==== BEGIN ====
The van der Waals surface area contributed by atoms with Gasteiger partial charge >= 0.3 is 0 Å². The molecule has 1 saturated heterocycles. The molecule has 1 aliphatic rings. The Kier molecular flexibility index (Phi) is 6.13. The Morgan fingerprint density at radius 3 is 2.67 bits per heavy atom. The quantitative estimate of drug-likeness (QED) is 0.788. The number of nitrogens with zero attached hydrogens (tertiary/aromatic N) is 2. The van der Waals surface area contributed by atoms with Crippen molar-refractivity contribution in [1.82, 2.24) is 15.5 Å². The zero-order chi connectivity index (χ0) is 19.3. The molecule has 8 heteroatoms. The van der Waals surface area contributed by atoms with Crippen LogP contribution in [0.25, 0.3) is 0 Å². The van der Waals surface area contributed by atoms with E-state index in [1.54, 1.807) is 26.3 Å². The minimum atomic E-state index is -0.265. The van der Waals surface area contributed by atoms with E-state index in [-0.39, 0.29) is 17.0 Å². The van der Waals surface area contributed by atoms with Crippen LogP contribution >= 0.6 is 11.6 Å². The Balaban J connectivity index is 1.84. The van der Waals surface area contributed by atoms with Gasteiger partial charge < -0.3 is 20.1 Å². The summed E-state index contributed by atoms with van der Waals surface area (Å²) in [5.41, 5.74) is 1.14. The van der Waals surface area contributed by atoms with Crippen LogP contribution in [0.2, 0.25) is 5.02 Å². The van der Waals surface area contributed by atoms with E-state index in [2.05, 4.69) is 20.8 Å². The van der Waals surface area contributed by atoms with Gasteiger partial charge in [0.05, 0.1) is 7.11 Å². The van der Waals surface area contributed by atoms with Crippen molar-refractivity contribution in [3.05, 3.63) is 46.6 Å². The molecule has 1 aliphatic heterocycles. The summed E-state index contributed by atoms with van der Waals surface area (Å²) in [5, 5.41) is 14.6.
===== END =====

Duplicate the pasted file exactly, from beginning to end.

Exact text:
The van der Waals surface area contributed by atoms with Gasteiger partial charge >= 0.3 is 0 Å². The molecule has 1 saturated heterocycles. The molecule has 1 aliphatic rings. The Kier molecular flexibility index (Phi) is 6.13. The Morgan fingerprint density at radius 3 is 2.67 bits per heavy atom. The quantitative estimate of drug-likeness (QED) is 0.788. The number of nitrogens with zero attached hydrogens (tertiary/aromatic N) is 2. The van der Waals surface area contributed by atoms with Crippen molar-refractivity contribution in [1.82, 2.24) is 15.5 Å². The zero-order chi connectivity index (χ0) is 19.3. The molecule has 8 heteroatoms. The van der Waals surface area contributed by atoms with Crippen LogP contribution in [0.25, 0.3) is 0 Å². The van der Waals surface area contributed by atoms with E-state index in [1.54, 1.807) is 26.3 Å². The minimum atomic E-state index is -0.265. The van der Waals surface area contributed by atoms with E-state index in [-0.39, 0.29) is 17.0 Å². The van der Waals surface area contributed by atoms with Crippen LogP contribution >= 0.6 is 11.6 Å². The Balaban J connectivity index is 1.84. The van der Waals surface area contributed by atoms with Gasteiger partial charge < -0.3 is 20.1 Å². The summed E-state index contributed by atoms with van der Waals surface area (Å²) in [5.41, 5.74) is 1.14. The van der Waals surface area contributed by atoms with Crippen LogP contribution in [0.2, 0.25) is 5.02 Å². The van der Waals surface area contributed by atoms with E-state index in [2.05, 4.69) is 20.8 Å². The van der Waals surface area contributed by atoms with Gasteiger partial charge in [0.05, 0.1) is 7.11 Å². The van der Waals surface area contributed by atoms with Crippen molar-refractivity contribution in [3.05, 3.63) is 46.6 Å². The molecule has 1 aliphatic heterocycles. The summed E-state index contributed by atoms with van der Waals surface area (Å²) in [5, 5.41) is 14.6.